Beijing one year after Olympic Games

August 7, 2009 (CHICAGO) Seven Chicago aldermen are in China, among those marking the anniversary and learning about what kind of Olympic legacy Chicago can expect.

It is already tomorrow in China, August 8th, a day the Chinese now celebrate as a marker for when the world took another look at their country. We take another look at what the games left in their wake.

As the flame was lit, China basked in the world's spotlight.

The opening of the 2008 Olympic Games brought much pride, and new respect for the Communist nation. But one year later, some of the marquee venues of the Olympics remain largely unused.

The Bird's Nest, a massive stadium built specifically for opening ceremonies and track and field events, is now a tourist attraction but hosts very few sporting events.

"When it was occurring it certainly was spectacular, but once it was over, I'm telling you, there was almost universal depression through out the country," said Marc Ganis, sports industry consultant.

Marc Ganis is a sports industry consultant who was in Beijing for the Games and has met with government officials since then. He says China benefited from positive PR the world over, but since then has struggled to find uses for mega-venues.

The Olympic Village was to be turned into private housing, but now sits largely vacant. Along with the Bird's Nest and other venues, they are monuments to the Olympics but may become burdens to taxpayers.

"We are against host cities leaving behind big and huge elephants, or what you call it, white elephants," said Nawal El Moutawakel, IOC Evaluation Commision chair.

"The IOC speaks out of both sides of their mouth when it comes to this particular issue. They like to have a legacy and often legacies are physical facilities left behind," said Ganis.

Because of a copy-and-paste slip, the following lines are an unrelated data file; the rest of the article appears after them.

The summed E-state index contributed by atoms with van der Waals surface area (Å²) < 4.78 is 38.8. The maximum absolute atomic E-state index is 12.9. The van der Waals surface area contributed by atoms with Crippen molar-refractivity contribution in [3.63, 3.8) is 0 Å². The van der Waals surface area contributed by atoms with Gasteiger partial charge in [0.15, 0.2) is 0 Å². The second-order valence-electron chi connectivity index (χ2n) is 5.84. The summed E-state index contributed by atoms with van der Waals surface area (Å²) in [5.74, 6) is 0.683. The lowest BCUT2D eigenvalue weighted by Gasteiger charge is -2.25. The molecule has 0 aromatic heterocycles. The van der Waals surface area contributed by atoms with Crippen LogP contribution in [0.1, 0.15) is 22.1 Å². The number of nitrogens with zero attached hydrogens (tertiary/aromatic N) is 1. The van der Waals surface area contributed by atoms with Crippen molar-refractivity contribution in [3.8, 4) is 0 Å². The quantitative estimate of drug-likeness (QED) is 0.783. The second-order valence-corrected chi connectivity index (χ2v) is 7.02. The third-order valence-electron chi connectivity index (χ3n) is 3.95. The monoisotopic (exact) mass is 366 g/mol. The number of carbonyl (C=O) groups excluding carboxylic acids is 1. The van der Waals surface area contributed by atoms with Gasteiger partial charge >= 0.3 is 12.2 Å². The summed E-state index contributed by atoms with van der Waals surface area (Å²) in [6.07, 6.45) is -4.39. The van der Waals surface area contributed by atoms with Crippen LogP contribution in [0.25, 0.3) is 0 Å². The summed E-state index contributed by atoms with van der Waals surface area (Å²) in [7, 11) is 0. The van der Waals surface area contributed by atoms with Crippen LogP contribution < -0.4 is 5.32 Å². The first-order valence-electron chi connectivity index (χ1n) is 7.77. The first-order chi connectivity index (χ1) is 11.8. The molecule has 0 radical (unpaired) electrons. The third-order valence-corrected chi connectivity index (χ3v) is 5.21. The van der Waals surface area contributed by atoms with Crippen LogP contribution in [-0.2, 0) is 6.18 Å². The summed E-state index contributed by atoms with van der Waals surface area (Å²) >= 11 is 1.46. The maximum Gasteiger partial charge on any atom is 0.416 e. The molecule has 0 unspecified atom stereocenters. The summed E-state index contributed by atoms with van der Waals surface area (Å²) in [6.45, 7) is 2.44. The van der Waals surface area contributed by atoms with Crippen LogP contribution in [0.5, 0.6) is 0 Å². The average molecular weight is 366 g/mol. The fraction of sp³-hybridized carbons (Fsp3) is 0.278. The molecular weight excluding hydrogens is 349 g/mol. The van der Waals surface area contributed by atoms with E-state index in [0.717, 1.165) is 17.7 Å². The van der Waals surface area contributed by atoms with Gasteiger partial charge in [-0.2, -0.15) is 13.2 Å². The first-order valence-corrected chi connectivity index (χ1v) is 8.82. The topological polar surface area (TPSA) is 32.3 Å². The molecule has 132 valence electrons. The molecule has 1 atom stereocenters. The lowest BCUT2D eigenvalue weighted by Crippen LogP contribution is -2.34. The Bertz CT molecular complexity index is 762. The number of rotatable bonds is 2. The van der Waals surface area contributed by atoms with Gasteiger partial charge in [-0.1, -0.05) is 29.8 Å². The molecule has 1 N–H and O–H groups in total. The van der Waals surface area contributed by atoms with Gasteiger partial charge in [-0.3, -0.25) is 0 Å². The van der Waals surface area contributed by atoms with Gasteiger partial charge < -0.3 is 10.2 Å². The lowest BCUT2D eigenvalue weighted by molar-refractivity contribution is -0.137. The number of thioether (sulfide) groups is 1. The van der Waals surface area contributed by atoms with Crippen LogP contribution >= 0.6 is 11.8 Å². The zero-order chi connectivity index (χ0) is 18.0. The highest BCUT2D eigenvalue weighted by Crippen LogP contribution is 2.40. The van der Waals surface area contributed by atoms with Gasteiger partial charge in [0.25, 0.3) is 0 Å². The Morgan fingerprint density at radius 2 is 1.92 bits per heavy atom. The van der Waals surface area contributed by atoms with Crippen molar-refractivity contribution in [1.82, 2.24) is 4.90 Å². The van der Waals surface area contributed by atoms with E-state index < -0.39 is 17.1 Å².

Chicago has the smallest construction budget of the cities competing in 2016. The biggest venues are temporary and will be disassembled after the Games.

"We found it more compelling to do something that was right for Chicago than something that was might fulfill the egos of architects," said Doug Arnot, Chicago 2016.

Alderman Danny Solis is among seven city council members in Beijing this week evaluating the legacy of the Olympics.

"The Bird's Nest, the Olympic Village...that was nothing but farmland before and now it's a teeming community," said Alderman Solis.

Maoming Chu is China's Deputy Consul General in Chicago and says aside from the physical legacies, there are emotional ones as well.

"The dream has been realized by the Chinese people. So that makes Chinese people more self confident and more proud," said Maoming Chu, China Deputy Consul General.

China reportedly spent $40 billion to host the games. They built a new international airport, subway lines and stadiums. Chinese officials also say they turned a profit.

The host city vote in October will be a referendum of sorts. Does the IOC mean what they say that want scaled-down budgets, responsible plans or do they just say that and really want breathtaking budgets and legacies?

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